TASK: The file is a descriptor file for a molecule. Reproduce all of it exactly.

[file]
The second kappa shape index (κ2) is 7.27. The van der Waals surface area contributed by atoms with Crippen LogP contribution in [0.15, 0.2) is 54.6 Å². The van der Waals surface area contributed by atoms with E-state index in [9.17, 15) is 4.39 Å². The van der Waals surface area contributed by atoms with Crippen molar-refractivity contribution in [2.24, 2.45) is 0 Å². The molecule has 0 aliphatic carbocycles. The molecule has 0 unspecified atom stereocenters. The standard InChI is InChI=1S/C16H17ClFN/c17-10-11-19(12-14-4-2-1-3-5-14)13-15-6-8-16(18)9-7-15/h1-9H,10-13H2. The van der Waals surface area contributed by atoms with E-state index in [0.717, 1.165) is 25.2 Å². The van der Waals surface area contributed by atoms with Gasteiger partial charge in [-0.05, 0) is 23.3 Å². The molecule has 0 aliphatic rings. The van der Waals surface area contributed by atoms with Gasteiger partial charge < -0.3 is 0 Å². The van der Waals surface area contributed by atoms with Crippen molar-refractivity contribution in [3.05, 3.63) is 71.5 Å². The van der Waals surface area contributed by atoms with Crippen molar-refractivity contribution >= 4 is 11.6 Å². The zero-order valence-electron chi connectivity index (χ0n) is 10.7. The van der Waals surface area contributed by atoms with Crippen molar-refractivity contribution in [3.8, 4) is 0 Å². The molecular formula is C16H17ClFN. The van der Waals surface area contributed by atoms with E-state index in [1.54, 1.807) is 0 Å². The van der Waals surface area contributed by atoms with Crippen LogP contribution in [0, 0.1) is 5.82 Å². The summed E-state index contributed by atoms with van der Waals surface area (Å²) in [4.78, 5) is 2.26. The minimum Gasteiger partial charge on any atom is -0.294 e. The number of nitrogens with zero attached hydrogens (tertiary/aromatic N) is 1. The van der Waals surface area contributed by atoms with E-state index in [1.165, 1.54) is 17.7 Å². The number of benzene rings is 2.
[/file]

The second kappa shape index (κ2) is 7.27. The van der Waals surface area contributed by atoms with Crippen LogP contribution in [0.15, 0.2) is 54.6 Å². The van der Waals surface area contributed by atoms with E-state index in [9.17, 15) is 4.39 Å². The van der Waals surface area contributed by atoms with Crippen molar-refractivity contribution in [2.24, 2.45) is 0 Å². The molecule has 0 aliphatic carbocycles. The molecule has 0 unspecified atom stereocenters. The standard InChI is InChI=1S/C16H17ClFN/c17-10-11-19(12-14-4-2-1-3-5-14)13-15-6-8-16(18)9-7-15/h1-9H,10-13H2. The van der Waals surface area contributed by atoms with E-state index in [0.717, 1.165) is 25.2 Å². The van der Waals surface area contributed by atoms with Gasteiger partial charge in [-0.05, 0) is 23.3 Å². The molecule has 0 aliphatic rings. The van der Waals surface area contributed by atoms with Gasteiger partial charge < -0.3 is 0 Å². The van der Waals surface area contributed by atoms with Crippen molar-refractivity contribution in [3.05, 3.63) is 71.5 Å². The van der Waals surface area contributed by atoms with Crippen molar-refractivity contribution >= 4 is 11.6 Å². The zero-order valence-electron chi connectivity index (χ0n) is 10.7. The van der Waals surface area contributed by atoms with Crippen molar-refractivity contribution in [3.8, 4) is 0 Å². The molecular formula is C16H17ClFN. The van der Waals surface area contributed by atoms with E-state index in [1.54, 1.807) is 0 Å². The van der Waals surface area contributed by atoms with Crippen LogP contribution in [0, 0.1) is 5.82 Å². The summed E-state index contributed by atoms with van der Waals surface area (Å²) in [4.78, 5) is 2.26. The minimum Gasteiger partial charge on any atom is -0.294 e. The number of nitrogens with zero attached hydrogens (tertiary/aromatic N) is 1. The van der Waals surface area contributed by atoms with E-state index in [1.165, 1.54) is 17.7 Å². The number of benzene rings is 2.